If the Karen conflict has a victor at the moment it seems it will be those who are tapping the riches that can be made in this region. These riches include the bonanza that the cheap labour of those now working in Mahn Shah’s final resting place can produce for their “work owners”, as one knitter calls her employers.
Khin sits at her sewing table in the down stairs room of Mahn Shah’s old house. It is her lunch break and she is surrounded by dozens of unattended sewing machines that crowd the room. Khin is happy with the working conditions and pay. “It’s much better here than in Burma,” she says. We are informed that they get one day off a month, after pay day. On Sundays they can finish at 5pm and so do not have to return for the usual evening shift, which sees them work till about 10pm or 11pm depending on orders. They usually start at 7.30am.
Khin has been in Mae Sot for a number of years and has a permit but is no longer in possession of it. She explains that; “Work owners (employers) tend to keep the original stay documents of their workers because if the [original papers] were kept with the workers, then it will be easy for them [us] to find jobs in other places as well as updating [the papers]after they get to new work places.” As she is asked about why this irregular practice takes place her boss, a Thai man appears.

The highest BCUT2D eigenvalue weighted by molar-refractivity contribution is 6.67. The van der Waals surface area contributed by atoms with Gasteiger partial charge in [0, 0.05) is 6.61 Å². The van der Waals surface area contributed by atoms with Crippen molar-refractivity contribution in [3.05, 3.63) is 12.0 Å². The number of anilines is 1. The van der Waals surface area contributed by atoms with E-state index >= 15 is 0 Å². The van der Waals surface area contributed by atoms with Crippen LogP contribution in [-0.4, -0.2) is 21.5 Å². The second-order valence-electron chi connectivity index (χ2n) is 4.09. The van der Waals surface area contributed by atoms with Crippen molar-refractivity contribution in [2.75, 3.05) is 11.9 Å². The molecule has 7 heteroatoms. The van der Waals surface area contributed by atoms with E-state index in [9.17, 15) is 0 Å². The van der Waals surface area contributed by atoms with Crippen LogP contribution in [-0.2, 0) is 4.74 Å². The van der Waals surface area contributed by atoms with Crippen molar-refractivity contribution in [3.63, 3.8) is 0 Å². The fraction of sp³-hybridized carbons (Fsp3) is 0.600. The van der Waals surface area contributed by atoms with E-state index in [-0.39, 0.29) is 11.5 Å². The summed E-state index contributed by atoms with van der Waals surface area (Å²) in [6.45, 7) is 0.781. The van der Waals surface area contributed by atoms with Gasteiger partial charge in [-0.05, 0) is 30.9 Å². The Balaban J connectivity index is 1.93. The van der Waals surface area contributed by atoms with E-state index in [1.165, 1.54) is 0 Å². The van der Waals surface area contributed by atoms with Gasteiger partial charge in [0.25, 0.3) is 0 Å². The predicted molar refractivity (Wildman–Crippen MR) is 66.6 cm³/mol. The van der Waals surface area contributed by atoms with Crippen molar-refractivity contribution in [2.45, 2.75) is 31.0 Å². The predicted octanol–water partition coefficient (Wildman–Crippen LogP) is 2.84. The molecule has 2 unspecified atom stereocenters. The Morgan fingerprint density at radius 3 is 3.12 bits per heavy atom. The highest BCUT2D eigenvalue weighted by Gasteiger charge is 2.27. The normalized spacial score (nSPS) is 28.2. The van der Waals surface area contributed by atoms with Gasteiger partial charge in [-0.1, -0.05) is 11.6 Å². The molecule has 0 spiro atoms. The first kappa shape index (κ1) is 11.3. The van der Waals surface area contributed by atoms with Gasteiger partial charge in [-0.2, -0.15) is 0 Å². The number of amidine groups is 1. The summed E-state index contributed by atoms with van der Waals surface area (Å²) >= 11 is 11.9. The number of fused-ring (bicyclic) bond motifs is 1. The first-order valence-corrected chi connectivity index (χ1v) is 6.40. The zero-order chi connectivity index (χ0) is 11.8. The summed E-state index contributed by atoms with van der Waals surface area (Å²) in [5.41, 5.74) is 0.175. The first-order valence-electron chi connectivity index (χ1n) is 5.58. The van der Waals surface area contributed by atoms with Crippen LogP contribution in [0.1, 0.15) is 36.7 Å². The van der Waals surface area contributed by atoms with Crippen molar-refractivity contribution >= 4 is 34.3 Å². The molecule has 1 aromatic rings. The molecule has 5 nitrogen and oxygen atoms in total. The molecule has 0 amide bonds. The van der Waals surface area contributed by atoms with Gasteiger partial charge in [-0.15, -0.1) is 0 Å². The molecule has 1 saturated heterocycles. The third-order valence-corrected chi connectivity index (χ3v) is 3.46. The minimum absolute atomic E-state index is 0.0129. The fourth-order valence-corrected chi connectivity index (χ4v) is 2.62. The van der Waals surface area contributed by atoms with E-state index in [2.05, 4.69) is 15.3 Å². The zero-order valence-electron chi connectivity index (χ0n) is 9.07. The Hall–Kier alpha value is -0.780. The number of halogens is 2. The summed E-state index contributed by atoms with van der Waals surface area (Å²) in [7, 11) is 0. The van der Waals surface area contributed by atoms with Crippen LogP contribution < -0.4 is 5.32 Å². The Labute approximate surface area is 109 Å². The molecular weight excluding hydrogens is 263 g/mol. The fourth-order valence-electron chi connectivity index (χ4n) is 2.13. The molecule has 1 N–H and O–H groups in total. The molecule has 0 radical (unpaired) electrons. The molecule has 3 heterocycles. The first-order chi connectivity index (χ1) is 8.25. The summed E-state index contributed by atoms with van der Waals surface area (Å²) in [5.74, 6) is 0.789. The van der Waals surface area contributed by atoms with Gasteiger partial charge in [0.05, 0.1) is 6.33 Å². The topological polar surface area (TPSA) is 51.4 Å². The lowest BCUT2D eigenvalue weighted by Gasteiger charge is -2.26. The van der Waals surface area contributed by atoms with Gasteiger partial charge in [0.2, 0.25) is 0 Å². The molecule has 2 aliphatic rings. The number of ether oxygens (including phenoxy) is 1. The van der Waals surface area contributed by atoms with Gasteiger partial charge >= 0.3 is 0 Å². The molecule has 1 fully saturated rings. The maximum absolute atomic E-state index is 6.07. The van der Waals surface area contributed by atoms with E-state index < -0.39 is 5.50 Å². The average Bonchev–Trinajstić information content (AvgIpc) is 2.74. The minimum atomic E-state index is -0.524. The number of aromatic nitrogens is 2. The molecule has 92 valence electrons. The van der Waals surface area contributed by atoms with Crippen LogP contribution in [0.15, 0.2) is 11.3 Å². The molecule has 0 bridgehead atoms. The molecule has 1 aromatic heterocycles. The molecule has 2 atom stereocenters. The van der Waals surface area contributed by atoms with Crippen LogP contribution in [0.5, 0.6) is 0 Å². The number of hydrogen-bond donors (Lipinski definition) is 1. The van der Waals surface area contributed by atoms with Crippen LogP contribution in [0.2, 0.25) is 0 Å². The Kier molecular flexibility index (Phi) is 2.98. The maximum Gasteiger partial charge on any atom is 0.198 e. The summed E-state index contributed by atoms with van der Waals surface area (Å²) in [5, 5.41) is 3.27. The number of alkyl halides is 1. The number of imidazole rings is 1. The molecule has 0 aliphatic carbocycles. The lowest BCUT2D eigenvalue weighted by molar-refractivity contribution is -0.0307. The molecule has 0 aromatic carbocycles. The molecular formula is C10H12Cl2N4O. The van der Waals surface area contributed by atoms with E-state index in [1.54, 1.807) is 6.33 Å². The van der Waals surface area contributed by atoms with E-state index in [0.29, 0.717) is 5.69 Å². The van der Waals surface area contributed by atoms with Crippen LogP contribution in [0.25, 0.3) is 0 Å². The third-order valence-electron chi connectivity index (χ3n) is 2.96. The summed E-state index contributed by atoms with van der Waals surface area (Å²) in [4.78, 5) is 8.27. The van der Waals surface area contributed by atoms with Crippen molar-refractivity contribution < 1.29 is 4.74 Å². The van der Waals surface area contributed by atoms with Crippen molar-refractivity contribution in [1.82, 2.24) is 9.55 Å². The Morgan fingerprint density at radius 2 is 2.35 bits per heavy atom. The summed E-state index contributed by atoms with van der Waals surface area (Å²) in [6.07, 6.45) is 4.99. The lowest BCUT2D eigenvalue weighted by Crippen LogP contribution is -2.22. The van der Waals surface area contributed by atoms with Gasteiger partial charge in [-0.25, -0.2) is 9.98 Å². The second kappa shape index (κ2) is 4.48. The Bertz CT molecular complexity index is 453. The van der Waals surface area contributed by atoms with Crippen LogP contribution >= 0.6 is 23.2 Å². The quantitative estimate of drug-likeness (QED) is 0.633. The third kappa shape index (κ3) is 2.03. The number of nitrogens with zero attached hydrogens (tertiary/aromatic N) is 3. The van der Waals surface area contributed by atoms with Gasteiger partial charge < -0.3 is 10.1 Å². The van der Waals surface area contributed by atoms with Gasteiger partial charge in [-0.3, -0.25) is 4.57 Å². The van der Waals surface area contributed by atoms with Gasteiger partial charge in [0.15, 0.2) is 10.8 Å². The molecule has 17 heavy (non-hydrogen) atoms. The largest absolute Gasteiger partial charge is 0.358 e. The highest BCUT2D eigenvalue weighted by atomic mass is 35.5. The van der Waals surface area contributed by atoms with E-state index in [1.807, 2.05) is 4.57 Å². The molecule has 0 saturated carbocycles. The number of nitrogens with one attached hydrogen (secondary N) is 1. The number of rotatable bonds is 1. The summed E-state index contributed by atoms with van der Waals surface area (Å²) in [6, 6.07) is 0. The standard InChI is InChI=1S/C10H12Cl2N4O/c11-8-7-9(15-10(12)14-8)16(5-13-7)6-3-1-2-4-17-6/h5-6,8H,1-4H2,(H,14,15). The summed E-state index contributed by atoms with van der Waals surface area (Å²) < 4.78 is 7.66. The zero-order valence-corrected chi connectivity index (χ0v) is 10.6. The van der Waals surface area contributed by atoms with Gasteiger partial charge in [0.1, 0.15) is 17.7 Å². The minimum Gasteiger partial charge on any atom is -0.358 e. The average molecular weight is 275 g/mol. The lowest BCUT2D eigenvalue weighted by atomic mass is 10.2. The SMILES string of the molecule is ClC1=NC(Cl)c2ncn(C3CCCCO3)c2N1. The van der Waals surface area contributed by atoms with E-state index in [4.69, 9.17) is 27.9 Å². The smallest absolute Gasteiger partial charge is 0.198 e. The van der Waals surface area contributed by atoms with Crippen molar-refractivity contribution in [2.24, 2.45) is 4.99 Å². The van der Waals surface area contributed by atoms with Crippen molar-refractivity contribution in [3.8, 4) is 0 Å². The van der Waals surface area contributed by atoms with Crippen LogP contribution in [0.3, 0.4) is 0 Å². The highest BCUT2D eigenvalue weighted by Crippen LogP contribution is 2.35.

Confusion reigns. The reporter’s first thought for the scared looking knitter, her face like that of an animal in the head lights of an oncoming vehicle. The boss does not know Burmese, he is pacified by being told that the only investigation is about Pado Mahn Shah; “ok, as long as you don’t film my clothes”.
Cho Cho is from Bago division and manages to leave the factory for a few minutes in her lunch break for a chat. She has heard of Mahn Shah; “I only learnt about him after I arrived here.” She says….”I heard some people who are of the same ethnicity as him arrived in a car, came up to him and shot him in the chest. They said ‘good evening atee [uncle in Karen] before they shot him. His house maid noticed what had happened so she screamed. She only saw the attackers’ back so couldn’t identify them.”